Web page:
So is Date Night a decent date movie? Well, I guess, in the sense that it’s a harmless romp with a few laughs and a couple of likeable stars. But for every crumb of wit, the script serves up a banquet of trite plot and goofy slapstick. Whenever the dialogue takes over, and we watch Fey and Carell click as romantic duo, it’s tempting to imagine these TV stars as a big screen couple with a future—a contemporary answer to Nick and Nora in The Thin Man. They deserve a better movie than Date Night.
The Wild Hunt
Alexandre Franchi’s feature debut has won quite a bit of acclaim. It was awarded best Canadian first feature when it premiered at the Toronto International Film Festival last fall. It has since landed on Canada’s Top Ten and been voted the audience prize at the Slamdance Festival. You can see why. This film brimming with conviction. And it pulls off an unlikely stunt—carving an intense, authentic, ultimately harrowing drama out of what first seems like a potentially risible world of medieval make-believe. The story is set amid the elaborate and very real fantasy world of LARP—Live Action Role playing. Our hero is Erik (Ricky Mabe), who goes hunting for his mercurial girlfriend, Evelyn (Tiio Horn), who has deserted him to frolic in a vast woodland re-enactment battle of Vikings vs. Celts. Erik’s brother, Bjorn (Mark A. Krupa) is one of the lead re-enactors. Erik begs him to ditch this escapist fantasy and come home to help care for their sick father. Instead, Bjorn offers to help him win back his girl—persuading him to get into costume and join the game.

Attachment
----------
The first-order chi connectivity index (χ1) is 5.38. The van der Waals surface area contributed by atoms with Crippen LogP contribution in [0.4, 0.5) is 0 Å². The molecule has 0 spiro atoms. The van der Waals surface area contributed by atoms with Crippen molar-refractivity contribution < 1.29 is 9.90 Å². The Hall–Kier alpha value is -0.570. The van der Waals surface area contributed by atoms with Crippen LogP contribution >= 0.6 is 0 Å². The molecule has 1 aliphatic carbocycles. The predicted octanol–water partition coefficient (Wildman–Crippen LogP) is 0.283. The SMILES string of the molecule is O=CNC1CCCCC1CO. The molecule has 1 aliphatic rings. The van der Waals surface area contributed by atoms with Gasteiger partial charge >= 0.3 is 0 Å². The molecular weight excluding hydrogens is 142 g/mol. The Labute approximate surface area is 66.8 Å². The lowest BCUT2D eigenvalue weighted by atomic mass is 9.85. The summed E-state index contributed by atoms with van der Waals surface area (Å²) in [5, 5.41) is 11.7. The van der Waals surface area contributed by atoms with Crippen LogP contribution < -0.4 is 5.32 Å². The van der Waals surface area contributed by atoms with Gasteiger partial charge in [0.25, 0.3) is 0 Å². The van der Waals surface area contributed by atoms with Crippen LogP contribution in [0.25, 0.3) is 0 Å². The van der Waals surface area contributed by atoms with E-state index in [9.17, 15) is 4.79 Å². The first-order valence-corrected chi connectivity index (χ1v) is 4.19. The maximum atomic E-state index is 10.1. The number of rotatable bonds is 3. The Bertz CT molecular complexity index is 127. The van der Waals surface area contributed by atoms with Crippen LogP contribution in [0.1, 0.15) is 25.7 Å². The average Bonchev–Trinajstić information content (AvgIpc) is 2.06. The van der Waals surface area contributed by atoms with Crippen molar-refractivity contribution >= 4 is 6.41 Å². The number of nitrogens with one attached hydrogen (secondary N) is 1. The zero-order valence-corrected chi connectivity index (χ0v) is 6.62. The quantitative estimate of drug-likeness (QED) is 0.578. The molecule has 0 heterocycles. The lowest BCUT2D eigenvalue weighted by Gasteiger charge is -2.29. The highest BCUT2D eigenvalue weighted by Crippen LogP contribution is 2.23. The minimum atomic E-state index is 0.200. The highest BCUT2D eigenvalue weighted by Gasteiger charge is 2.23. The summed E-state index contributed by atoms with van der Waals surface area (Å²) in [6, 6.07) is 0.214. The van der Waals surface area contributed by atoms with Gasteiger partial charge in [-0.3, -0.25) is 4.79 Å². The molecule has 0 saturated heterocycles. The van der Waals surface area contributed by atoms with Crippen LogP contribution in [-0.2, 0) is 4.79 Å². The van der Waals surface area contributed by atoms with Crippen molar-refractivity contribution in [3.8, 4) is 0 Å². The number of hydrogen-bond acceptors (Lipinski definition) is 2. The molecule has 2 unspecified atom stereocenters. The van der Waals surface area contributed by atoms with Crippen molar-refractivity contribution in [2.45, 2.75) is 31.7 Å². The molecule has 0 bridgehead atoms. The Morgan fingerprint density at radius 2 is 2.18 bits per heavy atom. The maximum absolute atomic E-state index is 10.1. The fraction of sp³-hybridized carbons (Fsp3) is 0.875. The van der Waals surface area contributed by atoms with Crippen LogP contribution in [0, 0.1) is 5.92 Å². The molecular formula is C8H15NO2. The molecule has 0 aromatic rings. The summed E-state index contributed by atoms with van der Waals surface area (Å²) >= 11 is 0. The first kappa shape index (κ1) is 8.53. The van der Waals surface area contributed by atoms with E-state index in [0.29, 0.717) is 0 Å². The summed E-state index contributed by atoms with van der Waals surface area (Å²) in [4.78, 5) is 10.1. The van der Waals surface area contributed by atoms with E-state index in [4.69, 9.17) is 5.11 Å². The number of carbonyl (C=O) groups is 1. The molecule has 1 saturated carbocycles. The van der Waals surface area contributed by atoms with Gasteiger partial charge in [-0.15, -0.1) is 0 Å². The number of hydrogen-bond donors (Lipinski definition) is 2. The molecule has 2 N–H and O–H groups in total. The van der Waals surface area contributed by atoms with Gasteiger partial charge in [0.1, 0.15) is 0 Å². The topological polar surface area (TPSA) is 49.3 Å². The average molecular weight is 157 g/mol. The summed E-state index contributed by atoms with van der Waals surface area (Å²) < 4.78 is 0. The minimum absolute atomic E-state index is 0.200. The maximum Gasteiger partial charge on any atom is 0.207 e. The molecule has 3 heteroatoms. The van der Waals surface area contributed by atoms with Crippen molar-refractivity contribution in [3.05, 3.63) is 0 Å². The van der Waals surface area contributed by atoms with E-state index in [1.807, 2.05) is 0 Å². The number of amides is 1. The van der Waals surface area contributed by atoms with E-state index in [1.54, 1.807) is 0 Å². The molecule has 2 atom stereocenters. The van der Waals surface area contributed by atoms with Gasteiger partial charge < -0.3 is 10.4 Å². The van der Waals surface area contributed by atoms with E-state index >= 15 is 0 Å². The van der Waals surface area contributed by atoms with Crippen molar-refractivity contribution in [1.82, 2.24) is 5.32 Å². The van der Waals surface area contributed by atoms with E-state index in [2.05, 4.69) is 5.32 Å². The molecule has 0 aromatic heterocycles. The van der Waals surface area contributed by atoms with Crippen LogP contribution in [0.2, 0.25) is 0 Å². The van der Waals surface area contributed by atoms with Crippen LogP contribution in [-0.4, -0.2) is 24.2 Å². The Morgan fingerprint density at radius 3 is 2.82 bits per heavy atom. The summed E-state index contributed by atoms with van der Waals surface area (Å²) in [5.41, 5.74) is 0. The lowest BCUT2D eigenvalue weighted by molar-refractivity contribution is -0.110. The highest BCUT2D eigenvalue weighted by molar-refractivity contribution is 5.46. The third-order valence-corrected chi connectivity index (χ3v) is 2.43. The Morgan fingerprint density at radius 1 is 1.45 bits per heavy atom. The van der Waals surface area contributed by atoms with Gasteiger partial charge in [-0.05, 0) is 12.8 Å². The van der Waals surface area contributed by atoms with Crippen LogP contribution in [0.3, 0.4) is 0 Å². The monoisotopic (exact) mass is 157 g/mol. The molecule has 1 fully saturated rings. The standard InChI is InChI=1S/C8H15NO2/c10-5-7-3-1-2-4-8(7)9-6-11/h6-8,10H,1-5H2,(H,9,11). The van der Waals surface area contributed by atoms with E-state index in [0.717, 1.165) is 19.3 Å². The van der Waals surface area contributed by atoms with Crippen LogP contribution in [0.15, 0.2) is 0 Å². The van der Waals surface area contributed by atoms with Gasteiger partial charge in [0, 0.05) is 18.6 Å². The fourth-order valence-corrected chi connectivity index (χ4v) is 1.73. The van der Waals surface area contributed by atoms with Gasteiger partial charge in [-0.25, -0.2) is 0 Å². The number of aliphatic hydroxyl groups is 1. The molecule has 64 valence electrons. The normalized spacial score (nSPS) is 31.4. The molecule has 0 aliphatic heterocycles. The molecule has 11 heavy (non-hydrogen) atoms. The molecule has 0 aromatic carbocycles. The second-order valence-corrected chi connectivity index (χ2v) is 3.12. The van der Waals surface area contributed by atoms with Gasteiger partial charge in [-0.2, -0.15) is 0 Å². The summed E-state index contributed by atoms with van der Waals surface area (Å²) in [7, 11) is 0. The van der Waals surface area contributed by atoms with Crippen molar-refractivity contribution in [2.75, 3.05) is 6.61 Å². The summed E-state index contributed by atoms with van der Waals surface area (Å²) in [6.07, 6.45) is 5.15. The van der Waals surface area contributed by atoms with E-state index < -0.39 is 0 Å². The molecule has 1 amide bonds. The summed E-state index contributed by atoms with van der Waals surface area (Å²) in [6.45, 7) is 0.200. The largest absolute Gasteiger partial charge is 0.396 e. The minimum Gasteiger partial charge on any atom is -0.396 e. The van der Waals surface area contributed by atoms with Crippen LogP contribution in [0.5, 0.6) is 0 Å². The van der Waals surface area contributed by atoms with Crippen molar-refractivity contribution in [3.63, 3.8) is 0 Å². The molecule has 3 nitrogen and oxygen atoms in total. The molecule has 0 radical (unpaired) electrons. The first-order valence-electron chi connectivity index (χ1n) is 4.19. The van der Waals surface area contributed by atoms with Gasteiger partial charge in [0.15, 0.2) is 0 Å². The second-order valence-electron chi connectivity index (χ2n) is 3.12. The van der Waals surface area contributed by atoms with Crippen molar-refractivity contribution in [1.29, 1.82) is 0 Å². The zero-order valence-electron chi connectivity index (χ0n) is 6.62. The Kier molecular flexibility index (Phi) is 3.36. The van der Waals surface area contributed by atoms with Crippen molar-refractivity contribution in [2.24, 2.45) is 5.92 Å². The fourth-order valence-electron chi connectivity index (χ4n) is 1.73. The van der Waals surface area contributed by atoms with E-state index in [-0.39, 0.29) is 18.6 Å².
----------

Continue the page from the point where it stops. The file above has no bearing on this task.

For the first half of the film, we’re led to share the protagonist’s vie, that the whole notion of medieval role-playing is a crock, a preposterous charade conducted with foam weapons and portentous dialogue. But as night falls and spirits rise, the players stray from their scripted roles, and the fake violence turns real. The bloody Viking sagas take a visceral hold on some of the players, and the veneer of modern civilization evaporates. What transpires has been called “Lord of the Rings meets Lord of the Flies,” and the analogy is apt. Without giving too much away, viewers should be warned that, in the third act, the gently absurdist tone gives way to brutally graphic violence.
The drama has an almost documentary level of authenticity, due to the fact that Franchi filmed in the pseudo-medieval village of Duché de Bicolline, a role-playing venue in the woods near Shawinigan, Quebec. The extras include a number of real-life re-enactors. But the focus on verisimilitude also becomes a dramatic liability. Franchi seems so close to his subject, and so enmeshed in the Viking and Celtic lore, that he neglects his characters, who tend to be as thin as their medieval roles. The brash over-acting of the role players, as plausible as it may be, still comes across as over-acting. The yelling gets tedious. The moments where the players drop out of character are such a relief, you crave more of them. And the key players remain inscrutable. That includes the pretty object of our hero’s romantic quest—the pouting and mostly silent Evelyn—and his power-tripping rival (Trevor Hayes), whose game role is the dark shaman Murtagh.
One could defend the film by saying it works all too well. In my aversion to this role-playing realm, maybe I just identified too closely with the protagonist. Hey, I can’t argue with that. I just wanted to get the hell out of there.